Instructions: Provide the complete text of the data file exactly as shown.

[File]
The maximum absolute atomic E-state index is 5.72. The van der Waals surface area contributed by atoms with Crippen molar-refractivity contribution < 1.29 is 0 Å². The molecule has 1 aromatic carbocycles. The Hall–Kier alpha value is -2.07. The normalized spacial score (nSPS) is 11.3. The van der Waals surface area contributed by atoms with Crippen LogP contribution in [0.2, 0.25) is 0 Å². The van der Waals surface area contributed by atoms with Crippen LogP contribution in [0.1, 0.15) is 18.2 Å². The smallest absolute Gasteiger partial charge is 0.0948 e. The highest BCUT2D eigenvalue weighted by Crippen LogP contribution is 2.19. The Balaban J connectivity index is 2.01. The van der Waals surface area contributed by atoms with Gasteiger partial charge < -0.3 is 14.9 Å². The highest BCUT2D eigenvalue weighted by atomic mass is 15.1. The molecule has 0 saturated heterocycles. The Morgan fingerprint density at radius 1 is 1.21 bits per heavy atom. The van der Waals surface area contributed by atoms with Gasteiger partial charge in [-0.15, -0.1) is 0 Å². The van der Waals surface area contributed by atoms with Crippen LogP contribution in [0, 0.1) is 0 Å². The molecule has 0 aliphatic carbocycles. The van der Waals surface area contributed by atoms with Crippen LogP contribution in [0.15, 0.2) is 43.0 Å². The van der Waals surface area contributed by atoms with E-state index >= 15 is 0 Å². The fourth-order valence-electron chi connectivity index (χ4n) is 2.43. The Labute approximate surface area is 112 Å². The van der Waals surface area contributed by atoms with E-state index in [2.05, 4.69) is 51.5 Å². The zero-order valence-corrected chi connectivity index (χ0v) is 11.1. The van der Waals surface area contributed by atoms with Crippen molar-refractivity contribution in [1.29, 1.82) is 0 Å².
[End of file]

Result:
The maximum absolute atomic E-state index is 5.72. The van der Waals surface area contributed by atoms with Crippen molar-refractivity contribution < 1.29 is 0 Å². The molecule has 1 aromatic carbocycles. The Hall–Kier alpha value is -2.07. The normalized spacial score (nSPS) is 11.3. The van der Waals surface area contributed by atoms with Crippen LogP contribution in [0.2, 0.25) is 0 Å². The van der Waals surface area contributed by atoms with Crippen LogP contribution in [0.1, 0.15) is 18.2 Å². The smallest absolute Gasteiger partial charge is 0.0948 e. The highest BCUT2D eigenvalue weighted by Crippen LogP contribution is 2.19. The Balaban J connectivity index is 2.01. The van der Waals surface area contributed by atoms with Gasteiger partial charge < -0.3 is 14.9 Å². The highest BCUT2D eigenvalue weighted by atomic mass is 15.1. The molecule has 0 saturated heterocycles. The Morgan fingerprint density at radius 1 is 1.21 bits per heavy atom. The van der Waals surface area contributed by atoms with Gasteiger partial charge in [-0.15, -0.1) is 0 Å². The van der Waals surface area contributed by atoms with Crippen LogP contribution in [0, 0.1) is 0 Å². The molecule has 0 aliphatic carbocycles. The van der Waals surface area contributed by atoms with Crippen LogP contribution in [0.15, 0.2) is 43.0 Å². The van der Waals surface area contributed by atoms with E-state index >= 15 is 0 Å². The fourth-order valence-electron chi connectivity index (χ4n) is 2.43. The Labute approximate surface area is 112 Å². The van der Waals surface area contributed by atoms with E-state index in [2.05, 4.69) is 51.5 Å². The zero-order valence-corrected chi connectivity index (χ0v) is 11.1. The van der Waals surface area contributed by atoms with Crippen molar-refractivity contribution in [1.29, 1.82) is 0 Å².